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Haematologica. 2018 Jan;103(1):148-162. doi: 10.3324/haematol.2017.171132. Epub 2017 Oct 5.

Introducing high-throughput sequencing into mainstream genetic diagnosis practice in inherited platelet disorders.

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Servicio de Hematología, Hospital Universitario de Salamanca-IBSAL-USAL, Spain
On behalf of the Project "Functional and Molecular Characterization of Patients with Inherited Platelet Disorders" of the Hemorrhagic Diathesis Working Group of the Spanish Society of Thrombosis and Haemostasis.
Servicio de Hematología y Oncología Médica, Hospital Universitario Morales Meseguer, Centro Regional de Hemodonación, Universidad de Murcia, IMIB-Arrixaca, CB15/00055-CIBERER, Spain.
IBSAL, IBMCC, CIC, Universidad de Salamanca-CSIC, Spain.
Servicio de Pediatría, Hospital Universitario de Salamanca-IBSAL, Spain.
Servicio de Hematología, Complejo Hospitalario San Pedro Alcántara, Cáceres, Spain.
Servicio de Pediatría, Hospital Clínico Universitario de Valladolid, Spain.
Servicio de Hematología y Hemoterapia, Hospital Virgen de la Salud, Complejo Hospitalario de Toledo, Spain.
Servicio de Hematología, Complejo Asistencial de Soria, Spain.
Serviço de Imunohemoterapia, Sangue e Medicina Transfusional do Centro Hospitalar e Universitário de Coimbra, EPE, Portugal.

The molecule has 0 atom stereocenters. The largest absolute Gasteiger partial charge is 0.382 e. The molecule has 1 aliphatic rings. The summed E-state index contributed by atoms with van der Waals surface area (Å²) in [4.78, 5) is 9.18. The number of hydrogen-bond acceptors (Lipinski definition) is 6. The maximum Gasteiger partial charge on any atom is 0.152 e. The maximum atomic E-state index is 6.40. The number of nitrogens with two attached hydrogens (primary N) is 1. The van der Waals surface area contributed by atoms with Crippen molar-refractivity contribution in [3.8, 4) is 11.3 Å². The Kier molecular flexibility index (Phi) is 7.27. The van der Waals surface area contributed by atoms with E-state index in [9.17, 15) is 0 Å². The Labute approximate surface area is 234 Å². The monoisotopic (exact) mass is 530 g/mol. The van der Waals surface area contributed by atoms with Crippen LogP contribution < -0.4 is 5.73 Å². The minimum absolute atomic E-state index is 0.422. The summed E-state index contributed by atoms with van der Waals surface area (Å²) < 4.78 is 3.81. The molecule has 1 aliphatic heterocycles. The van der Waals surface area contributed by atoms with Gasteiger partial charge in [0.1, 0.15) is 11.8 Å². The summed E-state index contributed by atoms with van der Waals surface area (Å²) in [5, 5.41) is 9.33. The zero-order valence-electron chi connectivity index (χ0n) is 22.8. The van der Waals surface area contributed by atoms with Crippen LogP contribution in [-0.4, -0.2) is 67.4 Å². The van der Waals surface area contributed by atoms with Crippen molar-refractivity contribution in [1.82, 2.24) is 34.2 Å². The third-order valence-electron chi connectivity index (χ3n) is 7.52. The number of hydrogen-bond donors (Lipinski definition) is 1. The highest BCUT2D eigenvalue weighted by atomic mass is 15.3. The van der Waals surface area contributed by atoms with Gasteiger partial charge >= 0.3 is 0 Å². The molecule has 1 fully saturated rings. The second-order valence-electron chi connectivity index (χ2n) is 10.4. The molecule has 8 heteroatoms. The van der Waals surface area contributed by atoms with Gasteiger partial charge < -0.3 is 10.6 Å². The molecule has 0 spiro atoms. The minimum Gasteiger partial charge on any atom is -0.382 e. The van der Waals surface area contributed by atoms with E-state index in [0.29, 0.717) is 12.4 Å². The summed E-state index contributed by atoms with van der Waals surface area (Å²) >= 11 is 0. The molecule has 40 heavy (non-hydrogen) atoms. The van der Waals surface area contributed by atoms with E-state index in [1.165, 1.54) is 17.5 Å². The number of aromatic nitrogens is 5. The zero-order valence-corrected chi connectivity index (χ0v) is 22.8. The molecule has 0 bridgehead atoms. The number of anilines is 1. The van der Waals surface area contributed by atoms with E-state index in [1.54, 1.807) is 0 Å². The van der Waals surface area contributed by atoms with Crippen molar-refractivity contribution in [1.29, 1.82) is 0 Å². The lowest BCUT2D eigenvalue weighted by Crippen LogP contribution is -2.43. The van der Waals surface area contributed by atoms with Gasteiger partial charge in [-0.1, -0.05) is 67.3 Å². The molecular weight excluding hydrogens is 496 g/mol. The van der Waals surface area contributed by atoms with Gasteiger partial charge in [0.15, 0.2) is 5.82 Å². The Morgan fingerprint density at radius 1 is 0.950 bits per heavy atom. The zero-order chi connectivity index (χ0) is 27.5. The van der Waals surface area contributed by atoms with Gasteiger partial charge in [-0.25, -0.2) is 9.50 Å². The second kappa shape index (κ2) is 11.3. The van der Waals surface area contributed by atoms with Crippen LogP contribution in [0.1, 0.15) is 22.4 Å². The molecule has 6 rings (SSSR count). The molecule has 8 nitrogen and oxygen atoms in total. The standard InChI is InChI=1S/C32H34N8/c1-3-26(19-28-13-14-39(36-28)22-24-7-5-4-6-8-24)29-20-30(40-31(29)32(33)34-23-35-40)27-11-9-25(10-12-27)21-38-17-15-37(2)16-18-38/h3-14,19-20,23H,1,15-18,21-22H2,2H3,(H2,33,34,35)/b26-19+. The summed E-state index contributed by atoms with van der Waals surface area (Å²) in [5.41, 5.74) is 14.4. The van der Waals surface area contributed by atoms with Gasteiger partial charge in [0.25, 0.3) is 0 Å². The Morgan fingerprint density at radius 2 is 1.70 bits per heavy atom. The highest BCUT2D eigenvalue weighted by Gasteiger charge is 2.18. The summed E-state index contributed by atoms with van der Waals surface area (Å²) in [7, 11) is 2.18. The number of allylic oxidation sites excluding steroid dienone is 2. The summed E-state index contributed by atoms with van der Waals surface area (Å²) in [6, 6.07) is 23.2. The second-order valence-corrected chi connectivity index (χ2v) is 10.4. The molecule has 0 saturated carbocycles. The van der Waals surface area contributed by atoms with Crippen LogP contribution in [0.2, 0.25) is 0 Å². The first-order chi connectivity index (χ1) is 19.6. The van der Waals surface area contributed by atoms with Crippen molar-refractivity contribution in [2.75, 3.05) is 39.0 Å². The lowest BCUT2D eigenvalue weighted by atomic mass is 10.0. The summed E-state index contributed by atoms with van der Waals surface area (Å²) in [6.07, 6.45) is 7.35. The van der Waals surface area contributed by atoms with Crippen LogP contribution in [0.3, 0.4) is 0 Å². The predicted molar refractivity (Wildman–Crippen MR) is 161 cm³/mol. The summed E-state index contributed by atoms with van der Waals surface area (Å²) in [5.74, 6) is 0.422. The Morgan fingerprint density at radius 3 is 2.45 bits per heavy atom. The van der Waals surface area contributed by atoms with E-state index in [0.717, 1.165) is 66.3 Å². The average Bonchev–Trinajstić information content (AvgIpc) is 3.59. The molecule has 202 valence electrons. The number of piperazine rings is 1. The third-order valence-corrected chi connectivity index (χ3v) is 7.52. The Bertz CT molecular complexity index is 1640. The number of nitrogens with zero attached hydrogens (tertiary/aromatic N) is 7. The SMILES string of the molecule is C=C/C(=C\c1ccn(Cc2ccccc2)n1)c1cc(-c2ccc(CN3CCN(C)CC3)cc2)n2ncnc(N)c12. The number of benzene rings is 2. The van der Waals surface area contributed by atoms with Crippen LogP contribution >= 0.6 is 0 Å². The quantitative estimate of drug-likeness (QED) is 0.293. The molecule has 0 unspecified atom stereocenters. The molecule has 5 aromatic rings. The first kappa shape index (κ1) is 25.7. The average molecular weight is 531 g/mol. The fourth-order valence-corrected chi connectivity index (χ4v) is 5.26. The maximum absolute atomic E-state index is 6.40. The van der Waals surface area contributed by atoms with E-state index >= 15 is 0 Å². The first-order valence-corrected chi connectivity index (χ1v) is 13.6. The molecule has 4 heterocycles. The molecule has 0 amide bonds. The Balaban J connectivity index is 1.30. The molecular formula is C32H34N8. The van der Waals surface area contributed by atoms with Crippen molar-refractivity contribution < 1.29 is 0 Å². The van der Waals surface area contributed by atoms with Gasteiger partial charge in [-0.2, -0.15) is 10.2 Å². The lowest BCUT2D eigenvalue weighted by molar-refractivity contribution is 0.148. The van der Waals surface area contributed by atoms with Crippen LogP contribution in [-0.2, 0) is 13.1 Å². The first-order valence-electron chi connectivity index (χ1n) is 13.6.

Servicio Hematología y Hemoterapia, Complejo Hospitalario Universitario A Coruña, Spain.
Department of Laboratory Medicine, Laboratory of Hematology, Radboud Institute for Molecular Life Sciences, Radboud University Medical Centre, Nijmegen, the Netherlands.
Birmingham Platelet Group, Institute of Cardiovascular Sciences, College of Medical and Dental Sciences, University of Birmingham, UK.
Servicio de Hematología, Hospital Universitario de Salamanca-IBSAL-USAL, Spain.


Inherited platelet disorders are a heterogeneous group of rare diseases, caused by inherited defects in platelet production and/or function. Their genetic diagnosis would benefit clinical care, prognosis and preventative treatments. Until recently, this diagnosis has usually been performed via Sanger sequencing of a limited number of candidate genes. High-throughput sequencing is revolutionizing the genetic diagnosis of diseases, including bleeding disorders. We have designed a novel high-throughput sequencing platform to investigate the unknown molecular pathology in a cohort of 82 patients with inherited platelet disorders. Thirty-four (41.5%) patients presented with a phenotype strongly indicative of a particular type of platelet disorder. The other patients had clinical bleeding indicative of platelet dysfunction, but with no identifiable features. The high-throughput sequencing test enabled a molecular diagnosis in 70% of these patients. This sensitivity increased to 90% among patients suspected of having a defined platelet disorder. We found 57 different candidate variants in 28 genes, of which 70% had not previously been described. Following consensus guidelines, we qualified 68.4% and 26.3% of the candidate variants as being pathogenic and likely pathogenic, respectively. In addition to establishing definitive diagnoses of well-known inherited platelet disorders, high-throughput sequencing also identified rarer disorders such as sitosterolemia, filamin and actinin deficiencies, and G protein-coupled receptor defects. This included disease-causing variants in DIAPH1 (n=2) and RASGRP2 (n=3). Our study reinforces the feasibility of introducing high-throughput sequencing technology into the mainstream laboratory for the genetic diagnostic practice in inherited platelet disorders.

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